idk i guess im jsut venting hoping maybe someone will understand. idk what else to do.
he asked if i hated him becuase thats how i was acting...i told him i hate that person, yes, he has put me through hell for 5 years and yes, i hate who that person is. all he said is i do too, but h never makes any attempt to really change. help?

Posts: 72 | Registered: Jun 2013
njgal480
♀ Member
Member # 24938
Default  Posted: 3:30 PM, July 22nd (Monday), 2013View ProfileEdit MessagePrivate MessageHomepage

Spidey-
It sounds as if your WH's drinking is a problem. It is having a negative impact on his life, his marriage,his relationships.
You can be an alcoholic and not drink on a daily basis.

If his binge drinking is as bad as you describe then it's a problem.
And, if you really monitor his drinking you will probably find out that he's drinking a lot more often than you realize.
You cannot begin to really deal with the infidelity until he is sober.

Have you considered going to an ALANON meeting? or IC?



Me- BS
Him- WH
Long term marriage
D-day- Jan. 2007
5 yr. LTA
Reconciled.


Posts: 3163 | Registered: Jul 2009 | From: NJ
Spideysense
♀ Member
Member # 39591
Default  Posted: 3:46 PM, July 22nd (Monday), 2013View ProfileEdit MessagePrivate MessageHomepage

i currently go to IC, H has gone twice to MC with me at which point his drinking and problem with alcohol was discussed. When he is sober he understands how he behaves when hes drinking, he doesn't like it, he knows he makes bad choices, etc. however when we try to go for x amount of time without drinking then he always says lets just have one or two, and that night he may only have one or two so then he thinks ok i can handle it and then the next time its 10 or 12 or whatever and the bad behaviors and choices and meanness all come back...i just dont know how to make him see it...i dont know how to fix this, and hes so angry at me because im angry, like he is sober today and said he is sorry so what more do i want...ugh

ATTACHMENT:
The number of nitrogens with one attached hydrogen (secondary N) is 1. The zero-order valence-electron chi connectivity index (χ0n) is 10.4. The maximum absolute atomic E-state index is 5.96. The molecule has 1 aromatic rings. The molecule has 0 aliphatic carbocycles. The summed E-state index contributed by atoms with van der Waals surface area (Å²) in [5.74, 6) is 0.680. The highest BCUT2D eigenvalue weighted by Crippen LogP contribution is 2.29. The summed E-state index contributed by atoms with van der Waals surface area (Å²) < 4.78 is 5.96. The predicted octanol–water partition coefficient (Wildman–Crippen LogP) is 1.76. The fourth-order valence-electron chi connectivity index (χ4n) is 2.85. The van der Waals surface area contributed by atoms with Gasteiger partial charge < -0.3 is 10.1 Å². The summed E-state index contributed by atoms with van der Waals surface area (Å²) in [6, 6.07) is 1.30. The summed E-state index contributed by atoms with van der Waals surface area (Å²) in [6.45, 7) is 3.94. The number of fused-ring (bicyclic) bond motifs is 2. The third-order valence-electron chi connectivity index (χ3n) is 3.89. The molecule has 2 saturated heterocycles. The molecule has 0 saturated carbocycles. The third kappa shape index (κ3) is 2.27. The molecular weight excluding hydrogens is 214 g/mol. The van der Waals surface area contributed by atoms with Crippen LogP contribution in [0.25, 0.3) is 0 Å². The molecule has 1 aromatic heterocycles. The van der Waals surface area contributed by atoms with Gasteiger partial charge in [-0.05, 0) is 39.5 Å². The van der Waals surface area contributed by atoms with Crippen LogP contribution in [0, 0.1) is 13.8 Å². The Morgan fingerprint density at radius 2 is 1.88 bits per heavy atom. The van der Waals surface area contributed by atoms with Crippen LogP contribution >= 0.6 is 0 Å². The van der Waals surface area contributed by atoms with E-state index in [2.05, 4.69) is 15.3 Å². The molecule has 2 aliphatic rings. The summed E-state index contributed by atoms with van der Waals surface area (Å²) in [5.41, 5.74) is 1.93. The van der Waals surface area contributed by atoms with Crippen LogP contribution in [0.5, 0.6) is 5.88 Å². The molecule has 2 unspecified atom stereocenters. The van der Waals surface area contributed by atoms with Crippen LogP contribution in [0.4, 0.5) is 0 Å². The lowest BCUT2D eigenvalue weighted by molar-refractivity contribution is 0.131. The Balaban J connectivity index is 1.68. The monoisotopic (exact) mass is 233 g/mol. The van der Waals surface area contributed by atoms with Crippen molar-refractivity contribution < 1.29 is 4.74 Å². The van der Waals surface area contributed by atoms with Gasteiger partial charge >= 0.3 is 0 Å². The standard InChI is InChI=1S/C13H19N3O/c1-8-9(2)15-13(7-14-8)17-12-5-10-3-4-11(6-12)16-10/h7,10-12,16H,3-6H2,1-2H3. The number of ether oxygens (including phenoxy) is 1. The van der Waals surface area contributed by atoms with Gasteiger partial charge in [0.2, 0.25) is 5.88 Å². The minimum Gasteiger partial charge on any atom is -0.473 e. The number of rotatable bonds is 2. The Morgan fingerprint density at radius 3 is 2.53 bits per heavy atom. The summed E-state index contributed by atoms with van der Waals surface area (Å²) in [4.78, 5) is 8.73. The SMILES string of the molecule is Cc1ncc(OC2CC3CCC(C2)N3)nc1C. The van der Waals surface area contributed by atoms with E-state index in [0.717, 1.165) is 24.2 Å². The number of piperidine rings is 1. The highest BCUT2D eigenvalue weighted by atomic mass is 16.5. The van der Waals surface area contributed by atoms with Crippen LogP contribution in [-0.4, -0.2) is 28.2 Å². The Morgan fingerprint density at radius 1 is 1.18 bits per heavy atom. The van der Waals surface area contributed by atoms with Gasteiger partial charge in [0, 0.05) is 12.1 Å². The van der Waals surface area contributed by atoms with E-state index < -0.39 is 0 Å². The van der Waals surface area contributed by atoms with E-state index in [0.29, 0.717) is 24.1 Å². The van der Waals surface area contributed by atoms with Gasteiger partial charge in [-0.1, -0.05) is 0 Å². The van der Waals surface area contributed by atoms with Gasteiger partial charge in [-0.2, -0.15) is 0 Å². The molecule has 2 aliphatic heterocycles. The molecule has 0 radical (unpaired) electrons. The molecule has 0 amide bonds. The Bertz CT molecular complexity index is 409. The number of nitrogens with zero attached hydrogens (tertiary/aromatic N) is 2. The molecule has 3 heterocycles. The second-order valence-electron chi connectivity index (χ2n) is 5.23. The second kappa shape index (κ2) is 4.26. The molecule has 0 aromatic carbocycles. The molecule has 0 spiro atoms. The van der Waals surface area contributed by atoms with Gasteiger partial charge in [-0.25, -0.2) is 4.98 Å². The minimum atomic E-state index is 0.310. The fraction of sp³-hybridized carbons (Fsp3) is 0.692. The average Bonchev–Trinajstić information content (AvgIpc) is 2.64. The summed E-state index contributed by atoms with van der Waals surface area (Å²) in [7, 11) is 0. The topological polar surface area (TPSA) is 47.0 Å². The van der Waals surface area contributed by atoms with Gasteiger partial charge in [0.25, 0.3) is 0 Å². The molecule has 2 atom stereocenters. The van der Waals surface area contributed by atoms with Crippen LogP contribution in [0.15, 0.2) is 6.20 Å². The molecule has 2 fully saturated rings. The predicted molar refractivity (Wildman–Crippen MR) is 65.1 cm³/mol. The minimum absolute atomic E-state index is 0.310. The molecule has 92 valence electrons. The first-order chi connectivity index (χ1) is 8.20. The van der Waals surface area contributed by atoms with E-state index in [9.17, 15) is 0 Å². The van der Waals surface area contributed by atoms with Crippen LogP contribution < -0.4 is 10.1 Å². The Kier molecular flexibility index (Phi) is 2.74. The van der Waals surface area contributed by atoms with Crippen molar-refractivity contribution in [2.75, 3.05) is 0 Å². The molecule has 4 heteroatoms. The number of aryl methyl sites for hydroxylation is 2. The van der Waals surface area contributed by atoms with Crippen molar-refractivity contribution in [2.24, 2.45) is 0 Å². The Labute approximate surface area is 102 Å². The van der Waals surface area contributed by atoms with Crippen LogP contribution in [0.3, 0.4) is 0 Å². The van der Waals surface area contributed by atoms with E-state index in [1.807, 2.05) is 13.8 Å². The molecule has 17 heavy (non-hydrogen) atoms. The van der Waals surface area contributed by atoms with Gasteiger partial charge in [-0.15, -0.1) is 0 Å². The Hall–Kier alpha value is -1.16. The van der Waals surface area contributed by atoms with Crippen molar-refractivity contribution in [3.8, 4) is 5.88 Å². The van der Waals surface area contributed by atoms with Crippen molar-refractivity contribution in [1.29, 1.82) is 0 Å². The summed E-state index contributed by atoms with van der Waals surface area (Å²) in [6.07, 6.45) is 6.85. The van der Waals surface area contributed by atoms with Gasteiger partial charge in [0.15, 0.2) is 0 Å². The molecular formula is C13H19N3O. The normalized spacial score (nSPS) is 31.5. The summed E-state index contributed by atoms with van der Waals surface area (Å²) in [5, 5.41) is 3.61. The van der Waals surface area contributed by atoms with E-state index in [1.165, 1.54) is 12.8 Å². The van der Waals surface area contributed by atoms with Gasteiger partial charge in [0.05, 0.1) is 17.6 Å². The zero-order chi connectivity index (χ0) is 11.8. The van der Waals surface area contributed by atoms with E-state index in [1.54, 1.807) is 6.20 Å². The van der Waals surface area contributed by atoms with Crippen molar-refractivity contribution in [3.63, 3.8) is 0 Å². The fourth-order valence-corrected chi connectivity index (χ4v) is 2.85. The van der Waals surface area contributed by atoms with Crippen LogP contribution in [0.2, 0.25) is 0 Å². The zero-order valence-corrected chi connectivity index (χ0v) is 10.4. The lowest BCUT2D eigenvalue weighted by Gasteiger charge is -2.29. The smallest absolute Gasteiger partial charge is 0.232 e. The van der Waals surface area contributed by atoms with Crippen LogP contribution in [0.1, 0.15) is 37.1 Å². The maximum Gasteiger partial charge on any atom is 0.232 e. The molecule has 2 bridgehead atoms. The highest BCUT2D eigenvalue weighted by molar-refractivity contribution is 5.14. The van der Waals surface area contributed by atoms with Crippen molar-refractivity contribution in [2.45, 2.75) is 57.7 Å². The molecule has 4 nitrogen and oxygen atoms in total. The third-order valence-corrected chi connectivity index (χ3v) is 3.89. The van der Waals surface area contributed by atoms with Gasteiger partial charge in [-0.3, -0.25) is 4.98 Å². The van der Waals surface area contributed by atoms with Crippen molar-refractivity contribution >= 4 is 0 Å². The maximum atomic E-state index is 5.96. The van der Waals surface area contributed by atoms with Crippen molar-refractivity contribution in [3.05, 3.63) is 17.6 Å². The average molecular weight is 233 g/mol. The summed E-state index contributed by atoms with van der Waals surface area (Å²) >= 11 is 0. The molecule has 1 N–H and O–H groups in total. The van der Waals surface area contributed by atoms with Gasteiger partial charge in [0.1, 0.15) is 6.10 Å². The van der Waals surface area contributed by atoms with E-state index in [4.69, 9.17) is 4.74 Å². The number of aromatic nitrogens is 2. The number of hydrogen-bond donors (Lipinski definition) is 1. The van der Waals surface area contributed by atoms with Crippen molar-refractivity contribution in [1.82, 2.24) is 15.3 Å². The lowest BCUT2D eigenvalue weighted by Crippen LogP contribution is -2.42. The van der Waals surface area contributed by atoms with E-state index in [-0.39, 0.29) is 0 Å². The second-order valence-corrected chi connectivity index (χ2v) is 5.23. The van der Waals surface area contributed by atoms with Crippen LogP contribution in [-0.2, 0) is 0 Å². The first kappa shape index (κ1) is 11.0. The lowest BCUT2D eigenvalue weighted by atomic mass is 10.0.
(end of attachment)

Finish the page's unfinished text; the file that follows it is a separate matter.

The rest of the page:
Posts: 72 | Registered: Jun 2013
njgal480
♀ Member
Member # 24938
Default  Posted: 5:42 PM, July 22nd (Monday), 2013View ProfileEdit MessagePrivate MessageHomepage

how would he react if you asked him to go to an AA meeting?


Me- BS
Him- WH
Long term marriage
D-day- Jan. 2007
5 yr. LTA
Reconciled.


Posts: 3163 | Registered: Jul 2009 | From: NJ
ToTrustAgain
♀ Member
Member # 15167
Default  Posted: 8:12 PM, July 22nd (Monday), 2013View ProfileEdit MessagePrivate MessageHomepage

Hi Spidey. Al Alon would be a wonderful place for you, if you feel up to going.

One of the main things I learned there was that I can't control anyone else - their behavior, their drinking, nothing. All I can do is take care of myself, enforce my own boundaries, and be the one to decide when enough is enough. An alcoholic isn't going to stop until he/she hits their bottom, and you begging and pleading and fighting is going to do crap except exhaust you and piss you off.

I think you mentioned that you developed a problem with alcohol as well - if I may, I'd suggest that you focus on that, and on you, as sort of a 180 tactic. You're not capable of fixing him (no one is, except himself)...so maybe you could spend some time with your IC or in AA building yourself back up. Living with an alcoholic and abusing alcohol takes a hit on our self-esteem. I'm glad you were able to recognize your own issues with booze, and hopefully move forward from them. :)

Only you can decide when you've had enough of the crazy alcoholic roller coaster. (And btw, the way your husband drinks does classify him as an alcoholic -- the cycle of binges, followed by remorse, followed by a vow to stop, and then a "maybe just 1", and then next thing you know, he's off getting shit faced every night again.)

It may also help you to remember that alcoholism is a disease, and not one that a simple pill will cure. There's something fundamentally and biologically different in an alcoholic's brain, that compels him/her to keep on drinking, despite the horrible consequences that keep happening again and again.

You have choices here Spidey, which I hope makes you feel hopeful. I know that his cycles probably leave you feeling frustrated and powerless, but please remember that you DO have strength and options.

(HUGS)


"We will not regret the past, nor wish to shut the door on it."

Posts: 82 | Registered: Jun 2007
Compartmented
Member
Member # 29410
Default  Posted: 9:30 PM, July 22nd (Monday), 2013View ProfileEdit MessagePrivate MessageHomepage